Our faculty are leading scholars and practitioners—experts whose experience and passion for teaching shape the study and practice of law. Our professors are scholars and authors that lead their fields of study and whose scholarship influence and impact the practice and evolution of the law.
Selected Recent Books & Chapters
Daniel J. Solove
Digital connections permeate our lives and so do data breaches. Given that we must be online for basic communication, finance, healthcare, and more, it is alarming how difficult it is to create rules for securing our personal information. Despite the passage of many data security laws, data breaches are increasing at a record pace. In Breached!, Daniel J. Solove and Woodrow Hartzog, two of the world's leading experts on privacy and data security, argue that the law fails because, ironically, it focuses too much on the breach itself.
This casebook provides an overview of the main global and regional legal standards related to the human rights of women, and explores their development and practical application in light of contemporary challenges and advances. It analyzes the nuances of the ongoing problems of discrimination and gender-based violence, in the context of many modern issues such as the COVID-19 pandemic; the MeToo Movement and its aftermath; the growth of non-state actors; environment and climate change; sexual orientation, gender identity, gender expression, and sex characteristics; and the digital world; among others.
Dayna Bowen Matthew
Just Health: Treating Structural Racism to Heal America by Dayna Bowen Matthew looks at how the deep structural racism that is embedded in the fabric of American society leads to worse health outcomes and lower life expectancy for people of color. By presenting evidence of discrimination in housing, education, employment, and the criminal justice system, the book shows how racial inequality pervades American society and undermines the health of minority populations, while also providing a clear path forward for overcoming these massive barriers to health and ensuring that everyone has an equal opportunity to be healthy.
Catherine J. Ross
In A Right to Lie?, legal scholar Catherine J. Ross addresses the urgent issue of whether the nation's highest officers, including the president, have a right to lie under the Speech Clause, no matter what damage their falsehoods cause. Does freedom of expression protect even factual falsehoods? If so, are lies by candidates and public officials protected? And is there a constitutional path, without violating the First Amendment, to stop a president whose persistent lies endanger our lives and our democracy?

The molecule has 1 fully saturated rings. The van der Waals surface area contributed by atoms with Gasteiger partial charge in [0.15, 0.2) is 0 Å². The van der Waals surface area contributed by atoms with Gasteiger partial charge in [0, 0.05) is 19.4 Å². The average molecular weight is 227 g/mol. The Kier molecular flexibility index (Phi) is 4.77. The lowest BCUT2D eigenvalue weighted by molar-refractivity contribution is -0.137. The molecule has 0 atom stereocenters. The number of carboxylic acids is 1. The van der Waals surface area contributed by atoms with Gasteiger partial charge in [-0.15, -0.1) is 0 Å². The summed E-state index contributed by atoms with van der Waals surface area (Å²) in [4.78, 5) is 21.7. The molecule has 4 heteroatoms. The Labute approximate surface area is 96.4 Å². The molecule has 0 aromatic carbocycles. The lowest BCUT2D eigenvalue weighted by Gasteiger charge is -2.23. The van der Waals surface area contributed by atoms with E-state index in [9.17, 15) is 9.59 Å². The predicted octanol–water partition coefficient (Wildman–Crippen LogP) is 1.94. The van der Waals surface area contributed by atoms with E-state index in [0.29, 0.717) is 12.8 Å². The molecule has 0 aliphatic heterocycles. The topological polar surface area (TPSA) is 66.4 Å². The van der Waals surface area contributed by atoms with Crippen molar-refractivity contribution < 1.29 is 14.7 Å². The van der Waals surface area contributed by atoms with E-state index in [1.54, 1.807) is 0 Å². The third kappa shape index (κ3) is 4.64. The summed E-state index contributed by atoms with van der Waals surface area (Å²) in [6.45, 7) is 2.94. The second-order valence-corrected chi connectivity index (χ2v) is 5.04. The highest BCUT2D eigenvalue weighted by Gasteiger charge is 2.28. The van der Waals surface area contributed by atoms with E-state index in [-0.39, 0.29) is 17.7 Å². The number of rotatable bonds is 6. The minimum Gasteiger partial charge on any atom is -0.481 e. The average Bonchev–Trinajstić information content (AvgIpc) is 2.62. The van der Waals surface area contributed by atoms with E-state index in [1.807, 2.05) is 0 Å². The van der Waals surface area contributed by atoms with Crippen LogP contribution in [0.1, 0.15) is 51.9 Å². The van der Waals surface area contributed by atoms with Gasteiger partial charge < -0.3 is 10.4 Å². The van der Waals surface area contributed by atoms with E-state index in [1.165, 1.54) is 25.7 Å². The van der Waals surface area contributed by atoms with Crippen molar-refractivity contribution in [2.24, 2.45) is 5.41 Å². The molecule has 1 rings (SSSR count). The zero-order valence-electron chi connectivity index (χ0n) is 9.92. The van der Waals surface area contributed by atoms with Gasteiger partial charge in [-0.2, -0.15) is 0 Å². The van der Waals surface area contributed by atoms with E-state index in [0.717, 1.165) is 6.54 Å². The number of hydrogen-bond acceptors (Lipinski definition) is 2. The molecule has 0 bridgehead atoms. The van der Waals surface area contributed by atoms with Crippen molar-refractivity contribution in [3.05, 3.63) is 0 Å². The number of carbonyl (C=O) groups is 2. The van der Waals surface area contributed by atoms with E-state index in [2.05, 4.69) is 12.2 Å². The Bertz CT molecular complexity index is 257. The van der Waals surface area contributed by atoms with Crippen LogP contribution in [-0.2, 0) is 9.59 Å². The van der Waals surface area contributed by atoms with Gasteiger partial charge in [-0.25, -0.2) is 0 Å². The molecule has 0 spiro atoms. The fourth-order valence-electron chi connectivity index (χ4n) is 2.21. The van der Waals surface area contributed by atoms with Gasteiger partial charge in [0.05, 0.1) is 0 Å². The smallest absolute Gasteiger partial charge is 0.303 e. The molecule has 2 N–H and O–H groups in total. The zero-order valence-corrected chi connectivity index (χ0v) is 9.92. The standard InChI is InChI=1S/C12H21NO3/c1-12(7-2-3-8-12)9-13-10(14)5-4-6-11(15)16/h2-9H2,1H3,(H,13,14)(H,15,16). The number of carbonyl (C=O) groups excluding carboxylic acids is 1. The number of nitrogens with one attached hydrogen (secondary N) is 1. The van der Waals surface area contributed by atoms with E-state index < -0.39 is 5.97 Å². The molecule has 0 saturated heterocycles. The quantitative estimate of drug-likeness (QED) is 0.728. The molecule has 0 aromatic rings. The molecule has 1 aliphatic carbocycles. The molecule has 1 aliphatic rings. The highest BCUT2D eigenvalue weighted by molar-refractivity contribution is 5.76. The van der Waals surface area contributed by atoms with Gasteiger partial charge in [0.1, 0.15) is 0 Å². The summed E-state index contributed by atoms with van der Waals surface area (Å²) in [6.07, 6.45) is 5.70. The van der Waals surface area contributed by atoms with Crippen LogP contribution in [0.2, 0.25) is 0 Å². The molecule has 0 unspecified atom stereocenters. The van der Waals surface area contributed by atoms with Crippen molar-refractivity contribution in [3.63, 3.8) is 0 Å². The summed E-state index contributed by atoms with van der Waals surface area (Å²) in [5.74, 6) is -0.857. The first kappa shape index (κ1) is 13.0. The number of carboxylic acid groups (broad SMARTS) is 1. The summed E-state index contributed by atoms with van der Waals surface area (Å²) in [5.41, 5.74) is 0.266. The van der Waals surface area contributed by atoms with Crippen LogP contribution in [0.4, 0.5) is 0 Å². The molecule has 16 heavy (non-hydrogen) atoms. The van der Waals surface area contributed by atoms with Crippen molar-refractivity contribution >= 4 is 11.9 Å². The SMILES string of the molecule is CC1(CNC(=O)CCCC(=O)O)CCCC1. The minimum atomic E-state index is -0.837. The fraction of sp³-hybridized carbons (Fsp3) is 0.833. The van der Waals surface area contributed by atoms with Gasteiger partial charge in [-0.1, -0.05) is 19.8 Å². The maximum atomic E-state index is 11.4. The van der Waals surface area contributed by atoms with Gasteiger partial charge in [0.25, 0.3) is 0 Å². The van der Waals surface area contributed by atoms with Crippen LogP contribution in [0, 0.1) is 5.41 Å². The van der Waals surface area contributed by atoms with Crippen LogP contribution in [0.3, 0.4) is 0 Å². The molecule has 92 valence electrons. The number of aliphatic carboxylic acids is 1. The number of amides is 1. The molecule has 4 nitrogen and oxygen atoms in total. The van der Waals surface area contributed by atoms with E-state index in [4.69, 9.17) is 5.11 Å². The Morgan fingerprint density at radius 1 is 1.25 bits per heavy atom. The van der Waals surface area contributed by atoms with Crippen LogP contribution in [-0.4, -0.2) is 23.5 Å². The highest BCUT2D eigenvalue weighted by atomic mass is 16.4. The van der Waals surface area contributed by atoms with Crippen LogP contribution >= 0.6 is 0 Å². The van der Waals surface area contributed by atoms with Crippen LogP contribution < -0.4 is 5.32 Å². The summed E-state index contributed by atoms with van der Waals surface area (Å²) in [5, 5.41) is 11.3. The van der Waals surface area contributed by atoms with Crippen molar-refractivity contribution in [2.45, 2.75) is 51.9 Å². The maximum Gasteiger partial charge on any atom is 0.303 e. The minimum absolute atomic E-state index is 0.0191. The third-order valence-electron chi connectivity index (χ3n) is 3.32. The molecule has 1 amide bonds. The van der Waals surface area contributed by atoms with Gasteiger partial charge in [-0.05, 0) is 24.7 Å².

Lawrence A. Cunningham and Stephanie Cuba
Warren Buffett and his company, Berkshire Hathaway, are legendary for their distinctive investing approach. Yet many equally unconventional but less well-known aspects of Berkshire’s managerial practices and organizational structure are rich with lessons for those seeking to follow in Buffett’s footsteps. In the first book to distill Buffet's approach to management and corporate life, Professor Lawrence A. Cunningham and Stephanie Cuba develop a new account of how Berkshire Hathaway works, showing that the key to its success is trust.
Tseming Yang, Anastasia Telesetsky, Lin Harmon-Walker, and Robert V. Percival
Lin Harmon-Walker, Visiting Associate Professor of Law and Interim Director of the Environmental and Energy Law Program, and other leading legal experts offer a student-friendly approach to the study of a rapidly evolving area of law in Comparative and Global Environmental Law and Policy. Its multi-jurisdictional selection of judicial opinions and legal materials introduces students to the worldwide reach of environmental law.
In her own words, Supreme Court Justice Ruth Bader Ginsburg offers an intimate look at her life and career, through a series of conversations with Professor Jeffrey Rosen. This book presents a unique portrait of Justice Ginsburg, drawing on more than 20 years of conversations with Professor Rosen, starting in the 1990s and continuing through the Trump era.
Emily Hammond, Joel B. Eisen, Jim Rossi, David B. Spence, and Hannah J. Wiseman
The fifth edition of Energy, Economics and the Environment, Associate Dean Emily Hammond and their co-authors focus on the unifying characteristics of energy law, while also emphasizing its connections to environmental and economic issues affecting energy industries. The casebook covers the full range of energy resources, as well as an in-depth examination of issues related to electric power.
Lawrence A. Cunningham